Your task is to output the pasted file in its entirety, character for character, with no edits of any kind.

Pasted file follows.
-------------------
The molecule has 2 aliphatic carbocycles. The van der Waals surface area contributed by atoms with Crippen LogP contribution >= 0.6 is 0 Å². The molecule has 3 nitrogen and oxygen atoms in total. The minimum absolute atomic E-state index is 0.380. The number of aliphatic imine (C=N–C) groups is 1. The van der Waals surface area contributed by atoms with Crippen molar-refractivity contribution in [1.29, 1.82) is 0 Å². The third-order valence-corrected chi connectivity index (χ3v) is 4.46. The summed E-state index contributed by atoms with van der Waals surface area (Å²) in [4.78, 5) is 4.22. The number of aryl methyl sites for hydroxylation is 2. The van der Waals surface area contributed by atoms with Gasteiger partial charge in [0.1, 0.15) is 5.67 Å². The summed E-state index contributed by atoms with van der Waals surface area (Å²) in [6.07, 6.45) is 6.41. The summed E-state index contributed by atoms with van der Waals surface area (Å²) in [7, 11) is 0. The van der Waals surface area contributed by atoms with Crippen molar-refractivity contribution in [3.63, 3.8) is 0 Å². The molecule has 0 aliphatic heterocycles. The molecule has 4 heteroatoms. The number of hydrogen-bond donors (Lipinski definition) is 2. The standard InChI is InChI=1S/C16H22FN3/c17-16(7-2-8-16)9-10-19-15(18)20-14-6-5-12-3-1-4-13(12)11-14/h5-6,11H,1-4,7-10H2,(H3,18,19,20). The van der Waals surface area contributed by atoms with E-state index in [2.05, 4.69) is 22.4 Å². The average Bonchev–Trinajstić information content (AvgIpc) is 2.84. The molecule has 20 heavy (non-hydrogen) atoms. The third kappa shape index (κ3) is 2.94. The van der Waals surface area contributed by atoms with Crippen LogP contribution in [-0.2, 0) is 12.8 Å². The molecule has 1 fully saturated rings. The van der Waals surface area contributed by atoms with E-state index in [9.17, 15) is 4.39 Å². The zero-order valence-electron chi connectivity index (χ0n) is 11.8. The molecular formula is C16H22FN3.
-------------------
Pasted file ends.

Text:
The molecule has 2 aliphatic carbocycles. The van der Waals surface area contributed by atoms with Crippen LogP contribution >= 0.6 is 0 Å². The molecule has 3 nitrogen and oxygen atoms in total. The minimum absolute atomic E-state index is 0.380. The number of aliphatic imine (C=N–C) groups is 1. The van der Waals surface area contributed by atoms with Crippen molar-refractivity contribution in [1.29, 1.82) is 0 Å². The third-order valence-corrected chi connectivity index (χ3v) is 4.46. The summed E-state index contributed by atoms with van der Waals surface area (Å²) in [4.78, 5) is 4.22. The number of aryl methyl sites for hydroxylation is 2. The van der Waals surface area contributed by atoms with Gasteiger partial charge in [0.1, 0.15) is 5.67 Å². The summed E-state index contributed by atoms with van der Waals surface area (Å²) in [6.07, 6.45) is 6.41. The summed E-state index contributed by atoms with van der Waals surface area (Å²) in [7, 11) is 0. The van der Waals surface area contributed by atoms with Crippen molar-refractivity contribution in [3.63, 3.8) is 0 Å². The molecule has 0 aliphatic heterocycles. The molecule has 4 heteroatoms. The number of hydrogen-bond donors (Lipinski definition) is 2. The standard InChI is InChI=1S/C16H22FN3/c17-16(7-2-8-16)9-10-19-15(18)20-14-6-5-12-3-1-4-13(12)11-14/h5-6,11H,1-4,7-10H2,(H3,18,19,20). The van der Waals surface area contributed by atoms with E-state index in [2.05, 4.69) is 22.4 Å². The average Bonchev–Trinajstić information content (AvgIpc) is 2.84. The molecule has 20 heavy (non-hydrogen) atoms. The third kappa shape index (κ3) is 2.94. The van der Waals surface area contributed by atoms with Crippen LogP contribution in [-0.2, 0) is 12.8 Å². The molecule has 1 fully saturated rings. The van der Waals surface area contributed by atoms with E-state index in [9.17, 15) is 4.39 Å². The zero-order valence-electron chi connectivity index (χ0n) is 11.8. The molecular formula is C16H22FN3.